[FCC] Solar Portable

Nebula’s upcoming Solar Portable was just approved by the Federal Communications Commission… Take a look!

This is Nebula’s first portable projector with a 1080p FHD resolution! The battery capacity is believed to be 6700mAh. There are also indications that this may be using Bluetooth 4.2, and the input could be USB-C; however, those specs have not been confirmed. Stay tuned for updates as the release nears.

Nebula’s Solar series is expected to be larger than the Capsule series but smaller than the Mars Series.


Are you interested in Nebula's first portable projector with a 1080p FHD resolution? Be sure to let us know with a reply!
Note: Nebula is also developing Solar (non-portable), Vega (non-portable), and Vega Portable. Nebula's Vega series is expected to be less premium than the Solar series, but details remain scarce at this time.
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I’m excited to learn more about this :+1:

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I have always bought anker products like power banks,eufy 11s and now backed the cosmos max.
I would be interested in. Non pixel shifting native hd battery/solar powered projector

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Sounds very interesting :+1::blush: 1080p is really very intriguing!

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I was confused by “Solar” @Insider :crazy_face:
@Shenoy are you back to original name?

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Yeah, I don’t think it means solar input, but who knows, maybe?

yep, back to old :slight_smile:

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Alright, @professor, we need your help.

The FCC test report reveals that Solar Portable has a battery capacity of 6700mAh. This seems quite surprising given Nebula’s other projectors:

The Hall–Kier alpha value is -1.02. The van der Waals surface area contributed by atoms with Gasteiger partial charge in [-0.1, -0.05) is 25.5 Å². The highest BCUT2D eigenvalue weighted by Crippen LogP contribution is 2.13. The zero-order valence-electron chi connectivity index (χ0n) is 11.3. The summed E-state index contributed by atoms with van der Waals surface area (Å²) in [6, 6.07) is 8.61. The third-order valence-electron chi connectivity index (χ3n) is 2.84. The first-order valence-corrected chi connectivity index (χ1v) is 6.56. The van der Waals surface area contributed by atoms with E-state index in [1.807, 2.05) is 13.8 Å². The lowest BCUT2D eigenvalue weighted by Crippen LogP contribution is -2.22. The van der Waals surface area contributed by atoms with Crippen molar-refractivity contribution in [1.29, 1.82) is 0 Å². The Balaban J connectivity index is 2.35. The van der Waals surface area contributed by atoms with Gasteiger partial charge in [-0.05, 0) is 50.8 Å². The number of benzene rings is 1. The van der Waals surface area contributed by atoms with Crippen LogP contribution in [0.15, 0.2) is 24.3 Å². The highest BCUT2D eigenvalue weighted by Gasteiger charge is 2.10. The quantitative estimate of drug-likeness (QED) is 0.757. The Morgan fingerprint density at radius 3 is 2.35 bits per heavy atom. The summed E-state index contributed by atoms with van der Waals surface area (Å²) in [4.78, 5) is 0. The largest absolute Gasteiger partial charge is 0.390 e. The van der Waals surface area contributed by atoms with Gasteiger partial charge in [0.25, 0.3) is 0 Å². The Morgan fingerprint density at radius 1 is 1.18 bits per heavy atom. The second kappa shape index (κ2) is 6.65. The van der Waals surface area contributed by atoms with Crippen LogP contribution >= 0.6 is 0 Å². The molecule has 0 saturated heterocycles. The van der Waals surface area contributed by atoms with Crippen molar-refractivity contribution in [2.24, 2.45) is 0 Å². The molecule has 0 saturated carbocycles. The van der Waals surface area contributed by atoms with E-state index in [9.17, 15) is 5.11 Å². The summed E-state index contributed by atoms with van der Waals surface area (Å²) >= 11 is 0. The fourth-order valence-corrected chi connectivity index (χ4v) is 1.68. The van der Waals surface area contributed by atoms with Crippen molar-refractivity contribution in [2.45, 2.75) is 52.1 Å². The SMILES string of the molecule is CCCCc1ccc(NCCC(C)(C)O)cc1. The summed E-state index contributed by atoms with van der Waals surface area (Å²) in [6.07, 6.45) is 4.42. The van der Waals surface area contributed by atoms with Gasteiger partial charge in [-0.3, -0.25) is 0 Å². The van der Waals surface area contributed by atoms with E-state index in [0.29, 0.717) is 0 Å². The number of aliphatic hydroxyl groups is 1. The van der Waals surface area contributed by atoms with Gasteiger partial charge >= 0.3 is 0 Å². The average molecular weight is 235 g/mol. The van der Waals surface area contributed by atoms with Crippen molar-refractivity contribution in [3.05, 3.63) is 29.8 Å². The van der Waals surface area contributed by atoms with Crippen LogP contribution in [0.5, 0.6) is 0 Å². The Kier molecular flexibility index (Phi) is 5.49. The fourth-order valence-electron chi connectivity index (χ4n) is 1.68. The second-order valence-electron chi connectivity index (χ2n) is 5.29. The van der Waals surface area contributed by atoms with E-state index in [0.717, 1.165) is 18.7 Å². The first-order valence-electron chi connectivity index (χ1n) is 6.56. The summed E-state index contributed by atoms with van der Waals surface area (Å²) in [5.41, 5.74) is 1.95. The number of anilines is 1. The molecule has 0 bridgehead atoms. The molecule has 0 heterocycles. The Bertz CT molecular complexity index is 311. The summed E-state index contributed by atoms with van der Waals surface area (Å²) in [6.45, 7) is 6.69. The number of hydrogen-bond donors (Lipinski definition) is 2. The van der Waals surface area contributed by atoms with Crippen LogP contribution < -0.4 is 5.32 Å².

• Capsule II (200 ANSI Lumens): 2.5 Hours Playtime (Advertised) at 720p with 9700mAh Battery
  • Mars II Pro (500 ANSI Lumens): 3 Hours Playtime (Advertised) at 720p with 12,500mAh Battery

How could Nebula possibly deliver a reasonable playtime at 1080p with a 6700mAh battery?! Assuming decent brightness and a smart OS (implied by Wi-Fi), I cannot fathom how this is possible. Do you suppose the processor is that much more efficient?!

Obviously I have to guess here.

The three most obvious reasons are:

  1. FCC info is incorrect. Anker’s errors are notoriously high.
  2. From reviews here of the other battery powered projectors, they have not been getting the quoted times anyway, it requires to be not using full brightness and other battery saving modes like local media projection. So this could just be under different assumed levels of brightness below maximum. For example a brighter 500 Lumens can still do 100 Lumens so quote 100 Lumens battery performance not 500 Lumens.
  3. Most of the power loss is in the projector technology, what makes the light, not the processor (hardware digital) so it could be a genuinely newly more efficient. If that were true I’d expect it shouted from the marketing rooftops.

Assuming no errors, then I’d recommend when this comes for sale, a method of keeping it going with some suggested Powercore is included so those wanting particularly longer operation know what to buy, such as a bundled option. Some Nebula models are compatible already, others need a non-Anker 5V-9V adapter.

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